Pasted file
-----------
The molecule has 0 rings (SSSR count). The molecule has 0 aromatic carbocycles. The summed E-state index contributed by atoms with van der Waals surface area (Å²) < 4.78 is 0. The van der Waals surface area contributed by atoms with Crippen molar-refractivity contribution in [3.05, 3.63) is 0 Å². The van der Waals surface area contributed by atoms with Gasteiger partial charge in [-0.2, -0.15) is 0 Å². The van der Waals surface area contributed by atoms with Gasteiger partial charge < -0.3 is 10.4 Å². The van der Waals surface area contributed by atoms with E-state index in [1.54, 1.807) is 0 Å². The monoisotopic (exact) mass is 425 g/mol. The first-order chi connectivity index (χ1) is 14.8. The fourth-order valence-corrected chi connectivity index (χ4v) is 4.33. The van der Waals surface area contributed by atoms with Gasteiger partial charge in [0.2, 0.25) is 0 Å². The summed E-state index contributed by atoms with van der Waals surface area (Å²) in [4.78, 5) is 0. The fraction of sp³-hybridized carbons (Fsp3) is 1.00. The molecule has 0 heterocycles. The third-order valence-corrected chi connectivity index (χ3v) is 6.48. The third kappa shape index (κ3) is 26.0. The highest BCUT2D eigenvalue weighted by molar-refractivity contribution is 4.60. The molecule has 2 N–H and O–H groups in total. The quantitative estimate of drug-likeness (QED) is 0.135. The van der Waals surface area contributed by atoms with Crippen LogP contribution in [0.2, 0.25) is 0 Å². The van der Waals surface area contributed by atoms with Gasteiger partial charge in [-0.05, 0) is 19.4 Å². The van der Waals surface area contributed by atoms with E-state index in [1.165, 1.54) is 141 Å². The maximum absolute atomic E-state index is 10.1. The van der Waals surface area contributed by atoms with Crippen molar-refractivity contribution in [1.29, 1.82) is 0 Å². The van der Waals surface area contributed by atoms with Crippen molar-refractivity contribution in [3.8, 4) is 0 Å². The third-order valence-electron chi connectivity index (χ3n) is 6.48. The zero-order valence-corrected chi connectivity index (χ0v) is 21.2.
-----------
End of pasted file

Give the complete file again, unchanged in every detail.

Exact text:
The molecule has 0 rings (SSSR count). The molecule has 0 aromatic carbocycles. The summed E-state index contributed by atoms with van der Waals surface area (Å²) < 4.78 is 0. The van der Waals surface area contributed by atoms with Crippen molar-refractivity contribution in [3.05, 3.63) is 0 Å². The van der Waals surface area contributed by atoms with Gasteiger partial charge in [-0.2, -0.15) is 0 Å². The van der Waals surface area contributed by atoms with Gasteiger partial charge < -0.3 is 10.4 Å². The van der Waals surface area contributed by atoms with E-state index in [1.54, 1.807) is 0 Å². The monoisotopic (exact) mass is 425 g/mol. The first-order chi connectivity index (χ1) is 14.8. The fourth-order valence-corrected chi connectivity index (χ4v) is 4.33. The van der Waals surface area contributed by atoms with Gasteiger partial charge in [0.2, 0.25) is 0 Å². The summed E-state index contributed by atoms with van der Waals surface area (Å²) in [4.78, 5) is 0. The fraction of sp³-hybridized carbons (Fsp3) is 1.00. The molecule has 0 heterocycles. The third-order valence-corrected chi connectivity index (χ3v) is 6.48. The third kappa shape index (κ3) is 26.0. The highest BCUT2D eigenvalue weighted by molar-refractivity contribution is 4.60. The molecule has 2 N–H and O–H groups in total. The quantitative estimate of drug-likeness (QED) is 0.135. The van der Waals surface area contributed by atoms with Crippen LogP contribution in [0.2, 0.25) is 0 Å². The van der Waals surface area contributed by atoms with Gasteiger partial charge in [-0.05, 0) is 19.4 Å². The van der Waals surface area contributed by atoms with E-state index in [1.165, 1.54) is 141 Å². The maximum absolute atomic E-state index is 10.1. The van der Waals surface area contributed by atoms with Crippen molar-refractivity contribution in [1.29, 1.82) is 0 Å². The van der Waals surface area contributed by atoms with Crippen molar-refractivity contribution in [3.8, 4) is 0 Å². The third-order valence-electron chi connectivity index (χ3n) is 6.48. The zero-order valence-corrected chi connectivity index (χ0v) is 21.2.